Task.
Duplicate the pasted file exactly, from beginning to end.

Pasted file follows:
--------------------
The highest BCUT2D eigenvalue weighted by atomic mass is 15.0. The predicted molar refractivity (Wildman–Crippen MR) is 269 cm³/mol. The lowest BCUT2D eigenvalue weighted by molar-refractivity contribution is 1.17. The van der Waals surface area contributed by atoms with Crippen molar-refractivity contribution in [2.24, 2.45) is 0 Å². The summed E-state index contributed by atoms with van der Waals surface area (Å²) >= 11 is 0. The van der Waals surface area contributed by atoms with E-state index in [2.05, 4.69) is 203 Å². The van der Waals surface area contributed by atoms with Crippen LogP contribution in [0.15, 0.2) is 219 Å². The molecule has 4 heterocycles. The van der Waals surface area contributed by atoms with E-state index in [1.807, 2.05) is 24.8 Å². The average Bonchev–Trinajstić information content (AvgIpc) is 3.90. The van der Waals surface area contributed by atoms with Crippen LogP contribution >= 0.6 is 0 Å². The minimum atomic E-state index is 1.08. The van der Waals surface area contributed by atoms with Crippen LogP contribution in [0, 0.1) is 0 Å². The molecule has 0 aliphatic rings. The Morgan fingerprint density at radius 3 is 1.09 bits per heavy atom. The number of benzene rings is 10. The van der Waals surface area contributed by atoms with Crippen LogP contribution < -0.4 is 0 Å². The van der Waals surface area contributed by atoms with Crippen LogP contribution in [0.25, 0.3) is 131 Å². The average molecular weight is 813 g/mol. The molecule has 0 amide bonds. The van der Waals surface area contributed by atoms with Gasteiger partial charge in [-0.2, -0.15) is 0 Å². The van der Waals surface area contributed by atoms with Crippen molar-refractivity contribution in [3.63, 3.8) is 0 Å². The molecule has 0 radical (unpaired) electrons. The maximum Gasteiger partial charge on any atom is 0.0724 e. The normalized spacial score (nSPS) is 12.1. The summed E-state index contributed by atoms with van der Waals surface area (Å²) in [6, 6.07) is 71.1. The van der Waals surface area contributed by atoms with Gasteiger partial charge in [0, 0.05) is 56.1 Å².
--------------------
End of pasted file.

The highest BCUT2D eigenvalue weighted by atomic mass is 15.0. The predicted molar refractivity (Wildman–Crippen MR) is 269 cm³/mol. The lowest BCUT2D eigenvalue weighted by molar-refractivity contribution is 1.17. The van der Waals surface area contributed by atoms with Crippen molar-refractivity contribution in [2.24, 2.45) is 0 Å². The summed E-state index contributed by atoms with van der Waals surface area (Å²) >= 11 is 0. The van der Waals surface area contributed by atoms with E-state index in [2.05, 4.69) is 203 Å². The van der Waals surface area contributed by atoms with Crippen LogP contribution in [0.15, 0.2) is 219 Å². The molecule has 4 heterocycles. The van der Waals surface area contributed by atoms with E-state index in [1.807, 2.05) is 24.8 Å². The average Bonchev–Trinajstić information content (AvgIpc) is 3.90. The van der Waals surface area contributed by atoms with Crippen LogP contribution >= 0.6 is 0 Å². The minimum atomic E-state index is 1.08. The van der Waals surface area contributed by atoms with Crippen LogP contribution in [0, 0.1) is 0 Å². The molecule has 0 aliphatic rings. The Morgan fingerprint density at radius 3 is 1.09 bits per heavy atom. The number of benzene rings is 10. The van der Waals surface area contributed by atoms with Crippen LogP contribution < -0.4 is 0 Å². The van der Waals surface area contributed by atoms with Crippen LogP contribution in [0.25, 0.3) is 131 Å². The average molecular weight is 813 g/mol. The molecule has 0 amide bonds. The van der Waals surface area contributed by atoms with Gasteiger partial charge in [-0.2, -0.15) is 0 Å². The van der Waals surface area contributed by atoms with Crippen molar-refractivity contribution in [3.63, 3.8) is 0 Å². The molecule has 0 radical (unpaired) electrons. The maximum Gasteiger partial charge on any atom is 0.0724 e. The normalized spacial score (nSPS) is 12.1. The summed E-state index contributed by atoms with van der Waals surface area (Å²) in [6, 6.07) is 71.1. The van der Waals surface area contributed by atoms with Gasteiger partial charge in [0, 0.05) is 56.1 Å².